DNA damage-activated ABL-MyoD signaling contributes to DNA repair in skeletal myoblasts

M. Simonatto, F. Marullo, F. Chiacchiera, A. Musaró, J. Y J Wang, L. Latella, P. L. Puri

Research output: Contribution to journalArticlepeer-review

Abstract

Previous works have established a unique function of MyoD in the control of muscle gene expression during DNA damage response in myoblasts. Phosphorylation by DNA damage-activated ABL tyrosine kinase transiently inhibits MyoD-dependent activation of transcription in response to genotoxic stress. We show here that ABL-MyoD signaling is also an essential component of the DNA repair machinery in myoblasts exposed to genotoxic stress. DNA damage promoted the recruitment of MyoD to phosphorylated Nbs1 (pNbs1)-containing repair foci, and this effect was abrogated by either ABL knockdown or the ABL kinase inhibitor imatinib. Upon DNA damage, MyoD and pNbs1 were detected on the chromatin to MyoD target genes without activating transcription. DNA damage-mediated tyrosine phosphorylation was required for MyoD recruitment to target genes, as the ABL phosphorylation-resistant MyoD mutant (MyoD Y30F) failed to bind the chromatin following DNA damage, while retaining the ability to activate transcription in response to differentiation signals. Moreover, MyoD Y30F exhibited an impaired ability to promote repair in a heterologous system, as compared with MyoD wild type (WT). Consistently, MyoD-null satellite cells (SCs) displayed impaired DNA repair that was rescued by reintroduction of MyoD WT but not by MyoD Y30F. In addition, inhibition of ABL kinase prevented MyoD WT-mediated rescue of DNA repair in MyoD-null SCs. These results identify an unprecedented contribution of MyoD to DNA repair and suggest that ABL-MyoD signaling coordinates DNA repair and transcription in myoblasts.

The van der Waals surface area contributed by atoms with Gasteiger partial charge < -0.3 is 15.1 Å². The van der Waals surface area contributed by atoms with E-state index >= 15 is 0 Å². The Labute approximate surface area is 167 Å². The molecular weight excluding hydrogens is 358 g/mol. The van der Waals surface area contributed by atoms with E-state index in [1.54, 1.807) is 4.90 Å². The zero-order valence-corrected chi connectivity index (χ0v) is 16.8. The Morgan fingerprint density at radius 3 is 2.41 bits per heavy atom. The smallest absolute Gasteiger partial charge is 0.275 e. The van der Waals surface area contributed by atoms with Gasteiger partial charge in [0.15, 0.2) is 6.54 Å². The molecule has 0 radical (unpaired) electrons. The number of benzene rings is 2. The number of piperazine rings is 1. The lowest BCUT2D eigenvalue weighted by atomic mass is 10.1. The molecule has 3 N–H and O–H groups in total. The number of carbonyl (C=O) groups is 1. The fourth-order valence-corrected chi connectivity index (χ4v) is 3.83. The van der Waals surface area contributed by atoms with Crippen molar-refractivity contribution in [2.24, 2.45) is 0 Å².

Original languageEnglish
Pages (from-to)1664-1674
Number of pages11
JournalCell Death and Differentiation
Volume20
Issue number12
DOIs
Publication statusPublished - Dec 2013

Keywords

  • ABL
  • chromatin
  • DNA damage
  • DNA repair
  • MyoD

ASJC Scopus subject areas

  • Cell Biology
  • Molecular Biology

Fingerprint

Dive into the research topics of 'DNA damage-activated ABL-MyoD signaling contributes to DNA repair in skeletal myoblasts'. Together they form a unique fingerprint.

Cite this